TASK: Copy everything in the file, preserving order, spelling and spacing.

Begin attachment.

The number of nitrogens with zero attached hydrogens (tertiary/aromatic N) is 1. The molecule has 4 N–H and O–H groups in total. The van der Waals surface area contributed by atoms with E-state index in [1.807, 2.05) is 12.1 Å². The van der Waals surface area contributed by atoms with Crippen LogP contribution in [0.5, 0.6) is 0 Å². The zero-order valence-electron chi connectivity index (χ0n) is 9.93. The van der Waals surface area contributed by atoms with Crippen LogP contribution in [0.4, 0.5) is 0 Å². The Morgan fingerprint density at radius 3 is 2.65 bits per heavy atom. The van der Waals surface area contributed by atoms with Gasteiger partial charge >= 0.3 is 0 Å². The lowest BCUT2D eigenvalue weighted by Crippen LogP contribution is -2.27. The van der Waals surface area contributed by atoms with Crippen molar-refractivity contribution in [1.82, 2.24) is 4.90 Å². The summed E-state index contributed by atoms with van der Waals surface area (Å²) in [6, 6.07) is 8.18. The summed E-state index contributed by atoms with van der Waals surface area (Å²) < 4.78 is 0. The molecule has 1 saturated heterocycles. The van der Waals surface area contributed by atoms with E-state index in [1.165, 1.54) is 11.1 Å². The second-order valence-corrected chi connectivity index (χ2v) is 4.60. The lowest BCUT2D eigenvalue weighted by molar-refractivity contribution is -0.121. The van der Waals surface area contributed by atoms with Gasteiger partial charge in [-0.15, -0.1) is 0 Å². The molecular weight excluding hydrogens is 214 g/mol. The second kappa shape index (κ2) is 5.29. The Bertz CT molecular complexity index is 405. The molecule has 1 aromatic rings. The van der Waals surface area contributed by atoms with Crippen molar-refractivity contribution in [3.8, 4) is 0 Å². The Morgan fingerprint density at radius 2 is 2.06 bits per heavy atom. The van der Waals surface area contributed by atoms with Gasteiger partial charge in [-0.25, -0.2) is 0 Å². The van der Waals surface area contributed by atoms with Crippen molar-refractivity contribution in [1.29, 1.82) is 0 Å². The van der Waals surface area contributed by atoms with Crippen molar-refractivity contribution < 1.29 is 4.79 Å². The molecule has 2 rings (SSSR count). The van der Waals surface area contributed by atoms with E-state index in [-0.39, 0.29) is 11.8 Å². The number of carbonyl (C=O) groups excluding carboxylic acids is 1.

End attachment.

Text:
The number of nitrogens with zero attached hydrogens (tertiary/aromatic N) is 1. The molecule has 4 N–H and O–H groups in total. The van der Waals surface area contributed by atoms with E-state index in [1.807, 2.05) is 12.1 Å². The van der Waals surface area contributed by atoms with Crippen LogP contribution in [0.5, 0.6) is 0 Å². The zero-order valence-electron chi connectivity index (χ0n) is 9.93. The van der Waals surface area contributed by atoms with Crippen LogP contribution in [0.4, 0.5) is 0 Å². The Morgan fingerprint density at radius 3 is 2.65 bits per heavy atom. The van der Waals surface area contributed by atoms with Gasteiger partial charge >= 0.3 is 0 Å². The lowest BCUT2D eigenvalue weighted by Crippen LogP contribution is -2.27. The van der Waals surface area contributed by atoms with Crippen molar-refractivity contribution in [1.82, 2.24) is 4.90 Å². The summed E-state index contributed by atoms with van der Waals surface area (Å²) in [6, 6.07) is 8.18. The summed E-state index contributed by atoms with van der Waals surface area (Å²) < 4.78 is 0. The molecule has 1 saturated heterocycles. The van der Waals surface area contributed by atoms with E-state index in [1.165, 1.54) is 11.1 Å². The second-order valence-corrected chi connectivity index (χ2v) is 4.60. The lowest BCUT2D eigenvalue weighted by molar-refractivity contribution is -0.121. The van der Waals surface area contributed by atoms with Gasteiger partial charge in [-0.15, -0.1) is 0 Å². The molecular weight excluding hydrogens is 214 g/mol. The second kappa shape index (κ2) is 5.29. The Bertz CT molecular complexity index is 405. The molecule has 1 aromatic rings. The van der Waals surface area contributed by atoms with Crippen molar-refractivity contribution in [3.8, 4) is 0 Å². The Morgan fingerprint density at radius 2 is 2.06 bits per heavy atom. The van der Waals surface area contributed by atoms with Gasteiger partial charge in [-0.25, -0.2) is 0 Å². The van der Waals surface area contributed by atoms with Crippen molar-refractivity contribution in [1.29, 1.82) is 0 Å². The van der Waals surface area contributed by atoms with Crippen molar-refractivity contribution < 1.29 is 4.79 Å². The molecule has 2 rings (SSSR count). The van der Waals surface area contributed by atoms with E-state index in [-0.39, 0.29) is 11.8 Å². The number of carbonyl (C=O) groups excluding carboxylic acids is 1.